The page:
When I was in graduate school and felt the need to seem pretentious (which was a lot), I’d offhandedly say, “Oh, I’m a genre theorist.” Technically, it was true — most of my studies focused on the traits that grouped movies together, to the point where I did my thesis on teen films. Which means part of my degree is because of the fact that I’ve seen “Clueless” upward of 40 times.
James Bond films are often slotted into the “action” category, but that’s not right — they’re a subset of action called “James Bond films.” And you know the tropes: two women, neato technology, a villain who won’t just SHOOT HIM. What’s absolutely brilliant about “Skyfall,” out Friday, is that this Bond film embraces and expands the rules of the genre, often at the same time.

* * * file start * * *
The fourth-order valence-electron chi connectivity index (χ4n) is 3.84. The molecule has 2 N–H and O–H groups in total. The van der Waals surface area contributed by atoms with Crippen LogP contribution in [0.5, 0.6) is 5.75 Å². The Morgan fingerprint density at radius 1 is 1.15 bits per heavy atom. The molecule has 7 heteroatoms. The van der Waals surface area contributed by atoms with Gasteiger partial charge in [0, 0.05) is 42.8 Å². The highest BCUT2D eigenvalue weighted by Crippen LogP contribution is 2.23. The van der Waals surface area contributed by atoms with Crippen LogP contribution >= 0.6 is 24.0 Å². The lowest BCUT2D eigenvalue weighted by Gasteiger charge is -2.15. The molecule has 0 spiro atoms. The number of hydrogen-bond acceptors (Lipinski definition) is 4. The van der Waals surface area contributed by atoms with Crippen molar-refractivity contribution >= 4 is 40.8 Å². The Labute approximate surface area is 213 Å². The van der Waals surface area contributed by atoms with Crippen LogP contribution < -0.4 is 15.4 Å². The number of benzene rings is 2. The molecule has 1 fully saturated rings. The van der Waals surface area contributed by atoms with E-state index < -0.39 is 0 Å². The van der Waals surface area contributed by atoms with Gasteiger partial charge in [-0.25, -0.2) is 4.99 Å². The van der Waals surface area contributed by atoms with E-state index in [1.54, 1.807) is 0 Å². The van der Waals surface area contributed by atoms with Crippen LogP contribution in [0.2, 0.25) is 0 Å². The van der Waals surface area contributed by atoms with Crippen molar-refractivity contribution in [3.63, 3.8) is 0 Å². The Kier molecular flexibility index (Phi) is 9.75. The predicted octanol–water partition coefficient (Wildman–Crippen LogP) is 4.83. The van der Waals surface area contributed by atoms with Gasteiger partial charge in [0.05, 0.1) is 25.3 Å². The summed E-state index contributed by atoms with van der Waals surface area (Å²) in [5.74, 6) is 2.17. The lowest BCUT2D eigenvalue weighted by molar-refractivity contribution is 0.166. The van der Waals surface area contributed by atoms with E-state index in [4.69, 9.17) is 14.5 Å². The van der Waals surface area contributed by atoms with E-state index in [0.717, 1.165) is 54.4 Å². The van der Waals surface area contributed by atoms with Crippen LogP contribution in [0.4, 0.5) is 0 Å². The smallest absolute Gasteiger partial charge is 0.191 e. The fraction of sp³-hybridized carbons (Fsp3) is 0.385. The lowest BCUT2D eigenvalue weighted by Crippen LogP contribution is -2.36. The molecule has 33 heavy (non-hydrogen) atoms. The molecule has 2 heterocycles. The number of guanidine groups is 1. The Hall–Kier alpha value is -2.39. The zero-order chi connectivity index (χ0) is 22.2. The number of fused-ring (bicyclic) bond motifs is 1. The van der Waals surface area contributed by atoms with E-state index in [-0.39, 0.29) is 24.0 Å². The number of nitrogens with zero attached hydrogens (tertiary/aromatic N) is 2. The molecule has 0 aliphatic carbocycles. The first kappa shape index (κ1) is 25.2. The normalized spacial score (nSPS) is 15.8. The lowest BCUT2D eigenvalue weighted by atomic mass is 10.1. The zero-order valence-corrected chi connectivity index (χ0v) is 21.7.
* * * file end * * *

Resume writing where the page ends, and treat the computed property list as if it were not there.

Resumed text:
“Skyfall” is, in part, about the aging process — both of Bond the man and Bond the franchise (as fun as the old films are, many of them don’t hold up to modern sensibilities about women, minorities and gadgetry). Director Sam Mendes has taken the old rules, spun them around a few times and ended up with a film that builds upon the 50-year-old Bond rule book — there are still two women, Bond still drinks martinis (and, sigh, Heineken, thanks to an ad deal), there are still a few JUST SHOOT HIM moments — while making it clear that this is a Bond ready for modern times.